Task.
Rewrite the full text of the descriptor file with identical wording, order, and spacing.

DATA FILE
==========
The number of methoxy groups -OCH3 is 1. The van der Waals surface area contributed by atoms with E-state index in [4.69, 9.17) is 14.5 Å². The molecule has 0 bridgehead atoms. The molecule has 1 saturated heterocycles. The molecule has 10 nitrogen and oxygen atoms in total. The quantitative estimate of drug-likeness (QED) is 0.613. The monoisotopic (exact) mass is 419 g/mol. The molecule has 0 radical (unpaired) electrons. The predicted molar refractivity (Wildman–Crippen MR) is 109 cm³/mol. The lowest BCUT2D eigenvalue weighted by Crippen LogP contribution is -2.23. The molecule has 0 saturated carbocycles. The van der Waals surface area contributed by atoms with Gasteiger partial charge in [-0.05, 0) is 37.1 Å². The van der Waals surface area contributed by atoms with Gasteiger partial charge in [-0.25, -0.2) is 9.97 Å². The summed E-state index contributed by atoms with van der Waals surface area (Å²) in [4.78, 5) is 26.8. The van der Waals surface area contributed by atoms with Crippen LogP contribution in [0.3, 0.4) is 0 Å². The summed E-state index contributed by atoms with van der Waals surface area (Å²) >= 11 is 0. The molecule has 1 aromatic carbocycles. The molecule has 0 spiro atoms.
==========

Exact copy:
The number of methoxy groups -OCH3 is 1. The van der Waals surface area contributed by atoms with E-state index in [4.69, 9.17) is 14.5 Å². The molecule has 0 bridgehead atoms. The molecule has 1 saturated heterocycles. The molecule has 10 nitrogen and oxygen atoms in total. The quantitative estimate of drug-likeness (QED) is 0.613. The monoisotopic (exact) mass is 419 g/mol. The molecule has 0 radical (unpaired) electrons. The predicted molar refractivity (Wildman–Crippen MR) is 109 cm³/mol. The lowest BCUT2D eigenvalue weighted by Crippen LogP contribution is -2.23. The molecule has 0 saturated carbocycles. The van der Waals surface area contributed by atoms with Gasteiger partial charge in [-0.05, 0) is 37.1 Å². The van der Waals surface area contributed by atoms with Gasteiger partial charge in [-0.25, -0.2) is 9.97 Å². The summed E-state index contributed by atoms with van der Waals surface area (Å²) in [4.78, 5) is 26.8. The van der Waals surface area contributed by atoms with Crippen LogP contribution in [0.3, 0.4) is 0 Å². The summed E-state index contributed by atoms with van der Waals surface area (Å²) >= 11 is 0. The molecule has 1 aromatic carbocycles. The molecule has 0 spiro atoms.